• When someone tells me that I’ve inspired them to return to school and get…..I will undoubtedly look at that person like they have 2 heads.  How can I be considered an inspiration?  I barely survived.  I took the slacker way and went to school online.  I may have graduated with honors, but not the honors I should have gotten.  I failed at that by the smallest of margins.  How could someone like me be an inspiration?
  • The inevitable answer to “so how does it feel?” will be a shrug.  I finished classes 6 weeks ago.  In that time, my life has been very full.  I even managed to take a full 48 hours of vacation.  But how do I feel?  Honestly?  Like I collapsed at the finish line of an extreme running event.  I have been pushing myself so hard for so long that I don’t know what I feel like, beyond drained.

Despite all of this, I am overwhelmed with the support that I have received.  My husband bought me all of that swag (tee shirt, sweatshirt, baseball hat, mug, car decals).  My kids want to recreate a picture we took at my husband’s graduation 16 years ago.  The calls, messages and texts from friends and family have meant so much.

In the time of graduation ceremonies, be kind to your older students.  Not everyone had the opportunity to do it on schedule, like the guy in Massachusetts who was a janitor at a college and got his degree in engineering in 8 years.

Class of 2016

Two and a half years ago, I began what some are telling me was the impossible journey.  It started in September 2013, with Intro to Marketing, and ended on April 5, 2016 with Non-Profit Seminar.  In between there were tears, frustration, pride in my successes and embarrassment at my more unsuccessful classes.  There were some real bumps along the road, such as the death of my grandmother, changing jobs, and some other things.   But now, I’m done.

Sunday morning, I will be marching down at graduation…a graduation that took 25 years to accomplish.  I’m a bit shell shocked, to tell you the truth.  I went from being a high school graduate with some college courses to a full fledged college graduate.  I don’t know what will come next, but for right now, I’m a college graduate.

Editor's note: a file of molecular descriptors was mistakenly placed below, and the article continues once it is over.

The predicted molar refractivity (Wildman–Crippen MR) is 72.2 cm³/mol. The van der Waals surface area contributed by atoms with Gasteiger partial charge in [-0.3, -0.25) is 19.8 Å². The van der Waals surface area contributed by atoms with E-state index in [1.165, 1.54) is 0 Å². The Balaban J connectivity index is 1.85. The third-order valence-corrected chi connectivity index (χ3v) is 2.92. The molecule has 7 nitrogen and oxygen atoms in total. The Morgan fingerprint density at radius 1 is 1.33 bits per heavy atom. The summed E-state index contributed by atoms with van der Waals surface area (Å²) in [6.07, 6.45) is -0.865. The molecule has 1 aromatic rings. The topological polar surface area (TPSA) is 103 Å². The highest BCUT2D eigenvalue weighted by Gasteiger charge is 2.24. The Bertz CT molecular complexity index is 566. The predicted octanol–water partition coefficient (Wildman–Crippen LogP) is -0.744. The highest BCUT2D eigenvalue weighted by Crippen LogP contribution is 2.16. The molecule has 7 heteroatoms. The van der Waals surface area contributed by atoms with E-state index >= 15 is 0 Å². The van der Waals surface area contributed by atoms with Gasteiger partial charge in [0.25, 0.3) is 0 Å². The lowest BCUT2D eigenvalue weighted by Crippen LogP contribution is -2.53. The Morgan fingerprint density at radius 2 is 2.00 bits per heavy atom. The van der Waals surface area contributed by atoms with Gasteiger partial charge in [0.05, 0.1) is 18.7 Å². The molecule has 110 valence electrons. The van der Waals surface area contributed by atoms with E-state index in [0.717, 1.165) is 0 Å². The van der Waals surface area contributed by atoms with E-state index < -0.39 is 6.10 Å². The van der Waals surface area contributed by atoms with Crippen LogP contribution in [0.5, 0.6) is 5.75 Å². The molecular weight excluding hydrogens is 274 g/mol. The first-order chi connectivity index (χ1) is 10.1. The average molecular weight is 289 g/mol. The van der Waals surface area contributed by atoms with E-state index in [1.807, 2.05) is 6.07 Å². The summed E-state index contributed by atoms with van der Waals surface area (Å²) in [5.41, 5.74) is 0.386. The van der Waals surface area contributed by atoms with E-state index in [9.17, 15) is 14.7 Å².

Given that my graduation is in New Hampshire, and that’s a significant distance from home and hearth, friends and family, for me and for other graduates, Southern New Hampshire University has arranged for a livestream of the ceremony.

If you are interested, and have 3 hours to spare, this is where I’ll be.  Being either the only or one of the only undergraduates walking down at the Graduate ceremony.

Thank you for taking this journey with me.  No, I’m not considering getting an advanced degree.  There is only so much I can put you through.

Thank you…Mom, Dad, Esther, Hadassah, Leah, my husband, my kids and anyone who had the misfortune to ask me what was going on at any point during the last 2 and a half years.  You probably got an earful about accounting or sociology or Andre Rhodes, MBA…and for that, I apologize.

Amy, Class of 2016

 

What next?

I came home from work tonight to a list a mile and a half long.  All of these things are important, all need my attention, and all have to be done by April 17th.

First on the list was homework, because I only have 5 more days to do that.  Oh, did I forget to mention that I will be done with my coursework this week?  Between when I finish and when I walk down at graduation (yes, I am walking down), I have a house to prepare for Passover, a forgotten room to empty and declutter, numerous house things to address because now I will be able to focus on them instead of school, and prepare to relaunch my business.  Let no one say that I sit still.

Back to tonight.  After stopping by to welcome my sister-in-law and her family back from their bar mitzvah trip, I walked into my house and promptly got overwhelmed.  The kitchen looked like a candy factory exploded after the kids once again divided up the candy again.  The stove was a disaster.  The kitchen table overloaded.  The dining room table full of things that didn’t belong there.  Every single place I looked, there was something else to address that no one else saw.  And I stopped.  I stopped and looked around and started at the front of the house, where my computer is and my final paper is waiting for words.  And that overwhelmed me too.

So I vented.  And now that I vented, I am going to get back to it.  I am emerging from a bubble that lasted 2 and a half years.  One where all of my energy and focus was directly externally and I had nothing left for anything else.  Life has been knocking on my bubble for the last 6 months, and little by little it is creeping back in.  But the crack is widening, and I fear I will drown from the initial wave of all there is to do to catch up to the last 2 and a half years.

There really isn’t anything to do except stand up and survive it, but, to say it is going to happen will help to bolster me when I need it.  There are 5 days of left of college, 3 weeks until Passover, 4 weeks until relaunch and 6 weeks until graduation.

/vent